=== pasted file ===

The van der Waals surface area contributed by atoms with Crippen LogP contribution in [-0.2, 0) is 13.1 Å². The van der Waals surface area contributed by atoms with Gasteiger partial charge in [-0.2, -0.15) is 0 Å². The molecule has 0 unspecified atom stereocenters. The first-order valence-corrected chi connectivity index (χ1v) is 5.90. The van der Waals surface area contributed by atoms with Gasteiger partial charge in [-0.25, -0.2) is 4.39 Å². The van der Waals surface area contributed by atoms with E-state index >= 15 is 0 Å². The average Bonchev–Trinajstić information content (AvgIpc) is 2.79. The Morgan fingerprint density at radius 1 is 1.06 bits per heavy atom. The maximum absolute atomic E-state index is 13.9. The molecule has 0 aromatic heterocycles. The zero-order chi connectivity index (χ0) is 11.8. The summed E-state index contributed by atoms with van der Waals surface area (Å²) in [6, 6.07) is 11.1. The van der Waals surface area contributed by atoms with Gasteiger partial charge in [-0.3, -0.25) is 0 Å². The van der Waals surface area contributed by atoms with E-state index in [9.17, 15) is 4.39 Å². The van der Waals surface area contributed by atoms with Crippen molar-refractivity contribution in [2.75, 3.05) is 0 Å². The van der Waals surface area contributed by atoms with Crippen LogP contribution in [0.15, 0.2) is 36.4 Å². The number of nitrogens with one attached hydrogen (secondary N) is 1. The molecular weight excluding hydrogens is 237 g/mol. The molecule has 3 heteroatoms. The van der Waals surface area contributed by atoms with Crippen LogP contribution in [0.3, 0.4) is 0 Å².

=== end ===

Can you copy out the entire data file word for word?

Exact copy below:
The van der Waals surface area contributed by atoms with Crippen LogP contribution in [-0.2, 0) is 13.1 Å². The van der Waals surface area contributed by atoms with Gasteiger partial charge in [-0.2, -0.15) is 0 Å². The molecule has 0 unspecified atom stereocenters. The first-order valence-corrected chi connectivity index (χ1v) is 5.90. The van der Waals surface area contributed by atoms with Gasteiger partial charge in [-0.25, -0.2) is 4.39 Å². The van der Waals surface area contributed by atoms with E-state index >= 15 is 0 Å². The average Bonchev–Trinajstić information content (AvgIpc) is 2.79. The Morgan fingerprint density at radius 1 is 1.06 bits per heavy atom. The maximum absolute atomic E-state index is 13.9. The molecule has 0 aromatic heterocycles. The zero-order chi connectivity index (χ0) is 11.8. The summed E-state index contributed by atoms with van der Waals surface area (Å²) in [6, 6.07) is 11.1. The van der Waals surface area contributed by atoms with Gasteiger partial charge in [-0.3, -0.25) is 0 Å². The van der Waals surface area contributed by atoms with E-state index in [9.17, 15) is 4.39 Å². The van der Waals surface area contributed by atoms with Crippen molar-refractivity contribution in [2.75, 3.05) is 0 Å². The van der Waals surface area contributed by atoms with Crippen LogP contribution in [0.15, 0.2) is 36.4 Å². The number of nitrogens with one attached hydrogen (secondary N) is 1. The molecular weight excluding hydrogens is 237 g/mol. The molecule has 3 heteroatoms. The van der Waals surface area contributed by atoms with Crippen LogP contribution in [0.3, 0.4) is 0 Å².